Depending on your age, you'll remember things that you consider "roughing it". Today, getting stranded somewhere when your car breaks down, pulling out your cell phone and calling for a tow truck is "roughing it". 30 years ago, if your car broke down (we called it conking out), we had to walk to the nearest house and ask to use their phone, or walk to a phone booth, shove in a dime and call someone to help. If you didn't have a dime, there was no calling someone. The phone wouldn't work until it was paid for.
When I was a child, my grandparents had a cottage in a little place called Roscommon, Michigan. They had no running water, no bathroom. They had an outhouse. You had to walk outside, go to the outhouse and do your business. In the winter, that meant dressing up to go do your business. Being only 5 or 6 years old at the time, I had to use that outhouse in the middle of the night. As I remember it, there was one little light bulb that you had to pull the string on to get it to turn on. The outhouse was about 100 feet behind the house and nothing but woods behind it. At age 5, in the night, in the dark, with the woods behind it, you can imagine all of the monsters that were out there. But duty called and I had no choice. Unfortunately, the light was burnt out that night.
Now the seat wasn't really a seat. It was a hole cut in plywood with a piece of plywood covering the hole. Thinking that I had moved the plywood, I did my business, in the dark, and walked back to the house, stopping at the well pump to pump water on my hands. Again, "roughing it". There was no running water in the house. I got back in the house and crawled back into bed.
The next morning, I was awakened by the ruckus my grandfather was creating. He was only a little upset about the light bulb having burned out in the outhouse. He was more upset about the surprise he found when he got there...in the dark. "Roughing it".
Imagine further back. 100 years ago when they all had outhouses. Even in the cities. Or remember back to the time of our founding fathers. They had the privvy to use. Another way of saying "outhouse". Today, our kids would think of them as the blue or green porta-pots we see at playgrounds or fairs.
Last week, the Space Shuttle Endeavor took off for the space station. They joined the crew that was already there. There is now a total of 13 people on the space station. But there is only one bathroom on the space station. Unfortunately for them, the toilet quit working.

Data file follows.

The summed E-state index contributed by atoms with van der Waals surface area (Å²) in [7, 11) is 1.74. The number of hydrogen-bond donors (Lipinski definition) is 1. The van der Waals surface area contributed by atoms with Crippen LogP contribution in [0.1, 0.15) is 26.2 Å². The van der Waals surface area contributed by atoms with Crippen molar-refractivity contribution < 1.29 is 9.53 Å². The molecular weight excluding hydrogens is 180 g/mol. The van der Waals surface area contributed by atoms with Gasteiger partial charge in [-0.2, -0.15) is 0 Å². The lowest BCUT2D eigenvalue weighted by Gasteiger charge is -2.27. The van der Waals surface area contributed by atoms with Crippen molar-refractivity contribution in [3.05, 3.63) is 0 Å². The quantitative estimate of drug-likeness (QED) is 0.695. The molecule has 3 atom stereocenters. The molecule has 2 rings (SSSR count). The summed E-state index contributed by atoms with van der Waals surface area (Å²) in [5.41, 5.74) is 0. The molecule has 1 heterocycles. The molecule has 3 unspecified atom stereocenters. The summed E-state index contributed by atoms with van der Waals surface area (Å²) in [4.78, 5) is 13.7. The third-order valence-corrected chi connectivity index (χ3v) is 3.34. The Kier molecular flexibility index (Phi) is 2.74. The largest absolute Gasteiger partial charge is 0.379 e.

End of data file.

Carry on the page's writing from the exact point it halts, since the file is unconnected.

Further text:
When the toilet backs up in our house, what do we do? We grab the plunger and get it unplugged so that the waste disappears into the sewer or the septic tank and fills up with clean city or well water. If it's a really serious clog we have to call a plumber.
If you'll remember about ten or fifteen years ago, it was mandated that we all have smaller more efficient toilets. Efficient in that it was supposed to save water. Unfortunately, you have to flush it three or four times when you use it just to keep it from being clogged at the smallest amount of tissue that is in there, let alone what's there from the purpose of your visit to the throne. I call these the Al Gore toilets as he was the big pusher (no pun intended) for these johns.
So it's only natural to think that 13 people using the same bathroom, with an Al Gore toilet, is a recipe for disaster. Forget putting the seat down for the women that follow. That's a minor problem. A backup is inevitable with that many people using one facility room. Do they have a plunger?
Apparently, the problem was a little larger than needing a plunger. The problem is so big they need a plumber. The men can't step outside and find a tree and the women certainly can't find a tree with leaves on it in outer space.
I am fascinated with the intricacies that go into every detail of the space program. They can monitor their health from earth everything from their heartbeats to their body temperature. Their ability to know every detail of what's happening in space on every moving part and computer chip in the ship and on the space station. But apparently, they didn't plan for the contingency of needing a second restroom, or even mens rooms and womens rooms. With this problem, the astronauts are truly looking for ways to go where no man has gone before.
I don't think there is a provision in the so-called stimulus package to send a plumber into space and if they did, imagine the cost of that house call. $5 billion dollars just for showing up, then $100 per hour plus the cost of replacement parts.
Just when you think you've heard it all in the news, now we're talking about the crapper in the space shuttle and thirteen people standing in line outside the restroom door, squeezing their legs together and prancing around because they just can't wait any longer. I never thought, when I first started making comments on a blog about politics and current events in the news, that I'd ever be talking about something we all go through. Backed up bathrooms.
All of a sudden, remembering having to use an outhouse at my grandparents cottage doesn't seem to be "roughing it" as much as those in space, the final frontier, not having even an outhouse to use. Just imagine the surprise that the dry cleaner is going to find when the astronauts return to earth. We could be headed towards the big news being, upon their return to earth next week, the astronauts not waiting for the shuttle to come to a complete stop before opening the door and making a mad dash for the restroom at the air base they land.
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